Against the grain

Controlling grain on your golf greens is an important step in ensuring that they putt true to their contours. Grain can be defined simply as the direction in which the grass is growing, or laying, as the case may be. Repeated mowing in the same pattern and direction is one of the primary causes of grain development.

Good reasons exist for controlling grain. Left unmanaged, grain can develop to the point where it may unfairly affect putts. Greens with strong grain tend to pull the ball off of its natural course, as well as affect the speed of the putt.


The newest bentgrass varieties exhibit more upright, dense growth and tolerate mowing at ⅛ of an inch throughout the season. This reduces grain-related problems. Similarly, new varieties of bermudagrass — which tend to be grainier than the bent greens — are less grain-prone than older types. Nonetheless, grain is still a factor that many superintendents need to deal with. Thankfully, several good tools are available to combat it.

Vary your mowing

The most important factor in controlling grain is varying your mowing pattern every day. If you mow left to right one day, then you should mow right to left the next, and so on. This is a big step in preventing the grass from laying in one direction. Visualizing a pattern with clock numbers is an easy way for crew members to remember the direction they are supposed to mow. For example, 8 to 2 would be left to right, and 4 to 10 would be right to left. Proper training of the crew using this method will help reduce grain in a relatively short amount of time.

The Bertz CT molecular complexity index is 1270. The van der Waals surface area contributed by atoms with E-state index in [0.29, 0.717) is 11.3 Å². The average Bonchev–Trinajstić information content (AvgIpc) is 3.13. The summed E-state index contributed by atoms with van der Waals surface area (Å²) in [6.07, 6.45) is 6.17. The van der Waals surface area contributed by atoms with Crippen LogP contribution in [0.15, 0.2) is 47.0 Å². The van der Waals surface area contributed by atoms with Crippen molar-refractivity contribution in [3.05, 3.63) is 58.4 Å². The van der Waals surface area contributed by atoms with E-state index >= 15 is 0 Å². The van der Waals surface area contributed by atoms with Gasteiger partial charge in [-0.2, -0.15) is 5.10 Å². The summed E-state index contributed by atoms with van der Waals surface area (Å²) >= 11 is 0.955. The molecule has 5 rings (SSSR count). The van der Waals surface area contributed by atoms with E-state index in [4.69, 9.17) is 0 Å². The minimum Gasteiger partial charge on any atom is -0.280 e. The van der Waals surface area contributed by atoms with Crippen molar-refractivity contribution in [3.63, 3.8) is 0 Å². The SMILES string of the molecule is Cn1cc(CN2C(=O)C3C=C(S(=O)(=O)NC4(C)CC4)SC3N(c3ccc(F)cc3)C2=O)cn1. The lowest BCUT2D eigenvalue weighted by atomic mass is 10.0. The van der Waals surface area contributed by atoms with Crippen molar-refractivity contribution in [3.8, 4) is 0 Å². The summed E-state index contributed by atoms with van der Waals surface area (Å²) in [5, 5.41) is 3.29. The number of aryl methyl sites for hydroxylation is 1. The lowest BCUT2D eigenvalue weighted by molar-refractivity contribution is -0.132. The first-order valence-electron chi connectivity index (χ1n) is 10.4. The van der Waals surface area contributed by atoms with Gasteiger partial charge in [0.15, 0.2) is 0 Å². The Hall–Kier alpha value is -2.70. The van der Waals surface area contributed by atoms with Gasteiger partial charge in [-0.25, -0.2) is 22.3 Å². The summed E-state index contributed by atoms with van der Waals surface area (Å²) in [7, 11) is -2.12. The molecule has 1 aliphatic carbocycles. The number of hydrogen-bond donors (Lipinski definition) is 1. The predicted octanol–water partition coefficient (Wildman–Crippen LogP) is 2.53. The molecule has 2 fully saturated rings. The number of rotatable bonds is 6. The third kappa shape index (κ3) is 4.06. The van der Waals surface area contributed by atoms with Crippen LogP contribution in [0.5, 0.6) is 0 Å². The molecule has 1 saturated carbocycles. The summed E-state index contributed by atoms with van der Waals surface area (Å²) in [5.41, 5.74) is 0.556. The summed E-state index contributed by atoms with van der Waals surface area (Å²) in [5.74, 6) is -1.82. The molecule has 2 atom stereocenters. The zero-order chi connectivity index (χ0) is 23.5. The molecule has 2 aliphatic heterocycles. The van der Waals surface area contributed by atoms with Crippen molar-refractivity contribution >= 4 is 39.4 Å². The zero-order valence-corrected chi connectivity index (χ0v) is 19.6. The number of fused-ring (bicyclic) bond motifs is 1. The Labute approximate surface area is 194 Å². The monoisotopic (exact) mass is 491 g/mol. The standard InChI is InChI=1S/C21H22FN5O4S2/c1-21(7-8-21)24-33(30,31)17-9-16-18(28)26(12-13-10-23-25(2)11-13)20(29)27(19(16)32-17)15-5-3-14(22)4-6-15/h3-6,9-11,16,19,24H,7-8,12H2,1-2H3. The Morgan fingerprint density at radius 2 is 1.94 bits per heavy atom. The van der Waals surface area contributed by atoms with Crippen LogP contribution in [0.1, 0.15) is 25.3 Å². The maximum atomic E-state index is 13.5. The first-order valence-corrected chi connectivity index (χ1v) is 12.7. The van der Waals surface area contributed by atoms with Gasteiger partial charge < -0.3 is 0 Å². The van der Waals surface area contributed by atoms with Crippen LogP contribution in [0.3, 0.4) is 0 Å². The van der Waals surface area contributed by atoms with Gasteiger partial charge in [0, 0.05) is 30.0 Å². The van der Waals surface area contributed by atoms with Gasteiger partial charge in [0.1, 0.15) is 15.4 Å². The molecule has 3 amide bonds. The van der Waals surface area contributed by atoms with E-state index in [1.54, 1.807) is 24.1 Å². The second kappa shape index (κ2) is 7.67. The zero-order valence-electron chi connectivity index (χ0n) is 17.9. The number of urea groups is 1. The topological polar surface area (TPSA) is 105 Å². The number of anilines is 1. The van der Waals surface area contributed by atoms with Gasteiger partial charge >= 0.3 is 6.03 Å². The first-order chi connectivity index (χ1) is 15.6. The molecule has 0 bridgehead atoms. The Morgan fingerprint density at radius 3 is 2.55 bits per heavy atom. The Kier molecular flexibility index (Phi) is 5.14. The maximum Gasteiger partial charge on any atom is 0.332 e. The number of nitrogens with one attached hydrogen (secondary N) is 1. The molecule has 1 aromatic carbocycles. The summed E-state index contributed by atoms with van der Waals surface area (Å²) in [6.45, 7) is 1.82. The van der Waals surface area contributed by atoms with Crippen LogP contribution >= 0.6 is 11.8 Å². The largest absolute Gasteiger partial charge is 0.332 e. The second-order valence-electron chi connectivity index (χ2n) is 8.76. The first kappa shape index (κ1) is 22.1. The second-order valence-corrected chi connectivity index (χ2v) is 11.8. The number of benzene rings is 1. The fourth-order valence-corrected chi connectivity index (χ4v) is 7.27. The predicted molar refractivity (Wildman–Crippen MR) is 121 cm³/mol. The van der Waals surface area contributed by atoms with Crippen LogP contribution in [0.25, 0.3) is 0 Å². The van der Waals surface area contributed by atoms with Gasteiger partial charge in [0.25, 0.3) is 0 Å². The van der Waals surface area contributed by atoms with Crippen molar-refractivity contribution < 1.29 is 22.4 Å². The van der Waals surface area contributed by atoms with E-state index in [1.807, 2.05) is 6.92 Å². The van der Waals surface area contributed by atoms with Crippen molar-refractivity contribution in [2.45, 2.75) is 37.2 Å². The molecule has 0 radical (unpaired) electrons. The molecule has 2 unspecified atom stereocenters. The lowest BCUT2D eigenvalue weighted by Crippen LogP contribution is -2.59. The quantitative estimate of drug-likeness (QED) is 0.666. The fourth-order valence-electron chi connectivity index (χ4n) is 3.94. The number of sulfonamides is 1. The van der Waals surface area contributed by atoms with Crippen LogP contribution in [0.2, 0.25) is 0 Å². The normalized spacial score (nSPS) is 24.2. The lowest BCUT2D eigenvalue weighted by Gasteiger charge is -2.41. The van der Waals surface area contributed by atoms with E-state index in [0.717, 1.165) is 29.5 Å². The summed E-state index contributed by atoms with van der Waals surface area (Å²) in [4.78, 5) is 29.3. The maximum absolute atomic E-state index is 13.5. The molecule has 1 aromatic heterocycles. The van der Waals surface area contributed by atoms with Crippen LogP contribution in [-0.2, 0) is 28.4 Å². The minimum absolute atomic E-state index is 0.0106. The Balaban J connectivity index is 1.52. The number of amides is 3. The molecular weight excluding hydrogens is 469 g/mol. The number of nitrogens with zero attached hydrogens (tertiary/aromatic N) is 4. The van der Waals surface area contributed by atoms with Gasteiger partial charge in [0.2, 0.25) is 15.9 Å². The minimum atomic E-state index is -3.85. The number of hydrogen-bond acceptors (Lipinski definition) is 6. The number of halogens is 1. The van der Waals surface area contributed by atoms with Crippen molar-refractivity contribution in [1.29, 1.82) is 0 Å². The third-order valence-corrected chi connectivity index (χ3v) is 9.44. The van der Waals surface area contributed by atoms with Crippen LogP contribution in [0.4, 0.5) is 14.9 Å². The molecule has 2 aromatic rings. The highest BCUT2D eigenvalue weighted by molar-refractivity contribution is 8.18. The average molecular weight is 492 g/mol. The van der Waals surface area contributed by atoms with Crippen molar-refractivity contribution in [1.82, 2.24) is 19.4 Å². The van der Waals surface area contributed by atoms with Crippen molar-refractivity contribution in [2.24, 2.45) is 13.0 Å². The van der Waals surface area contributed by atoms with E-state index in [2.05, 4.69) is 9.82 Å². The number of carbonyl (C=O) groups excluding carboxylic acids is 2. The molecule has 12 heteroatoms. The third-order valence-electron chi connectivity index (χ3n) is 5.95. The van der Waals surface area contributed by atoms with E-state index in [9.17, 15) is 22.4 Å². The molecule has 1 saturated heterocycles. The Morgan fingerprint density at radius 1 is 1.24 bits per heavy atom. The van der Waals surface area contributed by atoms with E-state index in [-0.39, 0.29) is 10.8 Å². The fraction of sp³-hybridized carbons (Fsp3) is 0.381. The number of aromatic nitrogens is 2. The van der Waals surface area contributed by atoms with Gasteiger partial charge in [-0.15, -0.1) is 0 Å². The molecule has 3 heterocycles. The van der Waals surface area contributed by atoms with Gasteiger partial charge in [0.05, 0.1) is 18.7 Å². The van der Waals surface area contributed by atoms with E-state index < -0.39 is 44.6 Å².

Good grooming

Another tool for reducing grain is a greens-mower attachment called a groomer. The greens groomer precedes the reel and “tickles” the turf before it is mowed. This helps the turf stand up and allows the mower to get a much cleaner cut, rather than just pressing the grass flat without trimming the leaf blade to the intended height.

Brushing greens prior to grooming can be effective as well. Brushing stands the grass upright, allowing the mower to perform its job properly.

Verticutters are another aid in the fight against grain. Using a verticutter to slice through the top mat of turf chops the grass stolons, forcing the grass to grow more upright rather than laterally. This is critical in controlling grain.

If severe grain is already present, verticutting in several directions and then topdressing with sand may be the best option. The sand will help smooth the putting surface back out and also help protect the crown of the plants that were just injured by the verticutting. While verticutting can be rather hard on the grass plants, in the long run the benefits will greatly outweigh the drawbacks.

Integrate your strategies

In order for any of these options to work effectively, you must be persistent with them and implement them properly. If you can verticut, groom and topdress on a weekly basis, you can virtually eliminate the buildup of grain on greens. It is important to use all of these strategies together; no single one will reduce grain on its own.

Inspecting the greens daily after they have been mowed is also essential to ensure that the mowers are properly adjusted and the pattern is being mowed correctly. Keeping a putter in the cart is not a bad idea either. Putt the greens daily and see for yourself how they are rolling. Greens that look good but roll badly are no better than greens that both look and roll badly.

Grain is an issue that you can deal with relatively easily. With good cultural practices, golfers will never complain about grain on your greens.

Tim Wegner is the River Course superintendent at Blackwolf Run Golf Course (Kohler, Wis.).

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© 2014 Penton Media Inc.

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